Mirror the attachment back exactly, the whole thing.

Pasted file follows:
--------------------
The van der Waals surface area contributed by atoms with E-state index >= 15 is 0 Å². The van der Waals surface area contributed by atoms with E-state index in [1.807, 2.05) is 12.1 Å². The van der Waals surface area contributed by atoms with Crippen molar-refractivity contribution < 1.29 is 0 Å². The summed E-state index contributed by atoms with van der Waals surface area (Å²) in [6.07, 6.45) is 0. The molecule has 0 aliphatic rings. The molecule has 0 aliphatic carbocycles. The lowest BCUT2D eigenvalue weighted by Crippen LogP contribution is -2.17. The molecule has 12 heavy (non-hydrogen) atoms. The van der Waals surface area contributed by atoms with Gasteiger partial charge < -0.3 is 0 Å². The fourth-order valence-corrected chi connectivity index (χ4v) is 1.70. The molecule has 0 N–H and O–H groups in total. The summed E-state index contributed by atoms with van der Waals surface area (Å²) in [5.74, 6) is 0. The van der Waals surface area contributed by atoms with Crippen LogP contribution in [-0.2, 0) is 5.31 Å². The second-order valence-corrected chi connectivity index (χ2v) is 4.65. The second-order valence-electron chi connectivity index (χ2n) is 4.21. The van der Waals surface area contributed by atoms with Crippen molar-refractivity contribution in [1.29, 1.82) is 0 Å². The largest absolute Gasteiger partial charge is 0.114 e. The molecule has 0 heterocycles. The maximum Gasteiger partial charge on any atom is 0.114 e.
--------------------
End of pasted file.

The van der Waals surface area contributed by atoms with E-state index >= 15 is 0 Å². The van der Waals surface area contributed by atoms with E-state index in [1.807, 2.05) is 12.1 Å². The van der Waals surface area contributed by atoms with Crippen molar-refractivity contribution < 1.29 is 0 Å². The summed E-state index contributed by atoms with van der Waals surface area (Å²) in [6.07, 6.45) is 0. The molecule has 0 aliphatic rings. The molecule has 0 aliphatic carbocycles. The lowest BCUT2D eigenvalue weighted by Crippen LogP contribution is -2.17. The molecule has 12 heavy (non-hydrogen) atoms. The van der Waals surface area contributed by atoms with Gasteiger partial charge < -0.3 is 0 Å². The fourth-order valence-corrected chi connectivity index (χ4v) is 1.70. The molecule has 0 N–H and O–H groups in total. The summed E-state index contributed by atoms with van der Waals surface area (Å²) in [5.74, 6) is 0. The van der Waals surface area contributed by atoms with Crippen LogP contribution in [-0.2, 0) is 5.31 Å². The second-order valence-corrected chi connectivity index (χ2v) is 4.65. The second-order valence-electron chi connectivity index (χ2n) is 4.21. The van der Waals surface area contributed by atoms with Crippen molar-refractivity contribution in [1.29, 1.82) is 0 Å². The largest absolute Gasteiger partial charge is 0.114 e. The molecule has 0 heterocycles. The maximum Gasteiger partial charge on any atom is 0.114 e.